Sounds out of Place
December 9, 2008 12:20 AM   Subscribe

I heard a term somewhere that referred to the modern phenomena of sounds being decoupled from what produces them, in the sense that it's no longer a one-to-one relationship between sound and thing. So whereas previously every time you heard a bark you knew it was a dog, now it could be a TV, a computer, or a robot dog. Likewise, a big professional sound system could sound like almost anything. I think the originator was an academic. I distinctly remembering seeing mention of this on wikipedia once. What was that term? Who coined it?
posted by phrontist to Science & Nature (5 answers total) 9 users marked this as a favorite
Best answer: There may be other people who have coined terms for a similar concept, but the term you're probably thinking of is schizophonia. It was coined by Canadian composer R. Murray Schafer, but the term has been developed quite a bit by the ethnomusicologist Steven Feld, who also coined the term schismogenesis to describe the phenomenon of re-combining these dissociated sounds and re-anchoring them to new things / concepts. Schismogenesis wasn't quite coined by Feld, though, as he actually developed it from early 20th-c. anthropologist Gregory Bateson to describe a form of culturally-productive rivalry / competition.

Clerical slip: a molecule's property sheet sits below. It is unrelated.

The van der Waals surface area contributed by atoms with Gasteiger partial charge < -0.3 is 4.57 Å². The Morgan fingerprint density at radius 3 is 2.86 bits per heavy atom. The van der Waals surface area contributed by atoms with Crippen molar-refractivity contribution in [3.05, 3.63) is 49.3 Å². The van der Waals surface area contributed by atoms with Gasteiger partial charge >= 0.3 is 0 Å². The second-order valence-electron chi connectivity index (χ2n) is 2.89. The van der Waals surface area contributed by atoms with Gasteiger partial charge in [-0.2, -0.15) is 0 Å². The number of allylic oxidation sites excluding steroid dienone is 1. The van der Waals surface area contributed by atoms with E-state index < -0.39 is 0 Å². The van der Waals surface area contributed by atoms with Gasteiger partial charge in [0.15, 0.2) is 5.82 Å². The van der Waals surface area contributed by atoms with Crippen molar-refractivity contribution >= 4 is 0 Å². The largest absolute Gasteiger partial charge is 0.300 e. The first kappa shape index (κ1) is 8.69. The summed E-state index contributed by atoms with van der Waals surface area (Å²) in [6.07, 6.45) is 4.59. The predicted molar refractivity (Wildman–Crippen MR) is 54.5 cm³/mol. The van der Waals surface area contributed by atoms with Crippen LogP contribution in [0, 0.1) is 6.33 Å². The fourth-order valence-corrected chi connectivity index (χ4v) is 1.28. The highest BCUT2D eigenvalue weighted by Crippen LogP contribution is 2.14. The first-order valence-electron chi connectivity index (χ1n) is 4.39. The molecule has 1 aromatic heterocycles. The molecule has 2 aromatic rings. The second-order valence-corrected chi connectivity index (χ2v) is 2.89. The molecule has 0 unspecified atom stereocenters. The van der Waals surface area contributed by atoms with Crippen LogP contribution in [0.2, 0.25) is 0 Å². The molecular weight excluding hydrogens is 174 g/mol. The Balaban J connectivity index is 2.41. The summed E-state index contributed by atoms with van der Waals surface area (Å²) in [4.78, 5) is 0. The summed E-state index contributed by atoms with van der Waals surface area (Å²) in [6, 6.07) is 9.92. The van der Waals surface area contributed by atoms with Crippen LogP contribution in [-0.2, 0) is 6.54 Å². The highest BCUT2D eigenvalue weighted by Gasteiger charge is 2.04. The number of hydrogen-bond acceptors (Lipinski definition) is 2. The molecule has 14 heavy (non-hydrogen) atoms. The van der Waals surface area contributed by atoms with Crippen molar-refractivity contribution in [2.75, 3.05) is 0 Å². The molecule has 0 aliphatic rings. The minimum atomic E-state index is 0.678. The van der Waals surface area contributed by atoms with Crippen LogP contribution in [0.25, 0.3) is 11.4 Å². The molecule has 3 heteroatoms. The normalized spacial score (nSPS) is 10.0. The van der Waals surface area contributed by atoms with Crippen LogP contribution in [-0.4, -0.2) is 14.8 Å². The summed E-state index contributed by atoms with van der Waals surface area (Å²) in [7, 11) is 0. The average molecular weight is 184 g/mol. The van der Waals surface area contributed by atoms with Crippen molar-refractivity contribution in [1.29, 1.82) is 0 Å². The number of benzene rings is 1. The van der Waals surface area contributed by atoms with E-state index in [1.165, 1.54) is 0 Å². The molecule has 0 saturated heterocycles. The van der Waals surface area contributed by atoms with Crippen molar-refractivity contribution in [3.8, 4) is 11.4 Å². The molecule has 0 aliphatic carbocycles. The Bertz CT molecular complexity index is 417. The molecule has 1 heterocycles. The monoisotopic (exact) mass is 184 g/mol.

posted by LMGM at 2:25 AM on December 9, 2008 [3 favorites]

I remember a teacher discussing the gap between perception and reality re: sounds displaced from their obvious sources, in relation to Descartes' Cogito Ergo Sum. In his explanation, this phenomenon is older than the machine age: seals bark, chairs scraping on wooden floors bark, birds imitate sounds, etc. The point he was making was that you can't always trust any one of your senses to give you reliable information about the world. I offer this only because there may be another, older word for this (ie, in addition to schizophonia), and the annals of philosophy may be a place to look for it.
posted by pseudostrabismus at 4:44 AM on December 9, 2008

Best answer: The acousmatics were ancient Greek students of Pythagoras; he lectured them hidden from view through a screen. The aforementioned Pierre Schaeffer picked up the term in the 1960's to describe electro-acoustic music and it's modes of reduced listening - where the attention is fully focused on the sound, losing direct associations with real-world objects. Schaeffer's treatise on this has only ever been partially translated from French though. Wikipedia.
posted by yoHighness at 6:56 AM on December 9, 2008

Sorry, I realized just now it's not exactly what you are looking for.
posted by yoHighness at 6:59 AM on December 9, 2008

LMGM has it.
posted by umbĂș at 8:36 AM on December 9, 2008

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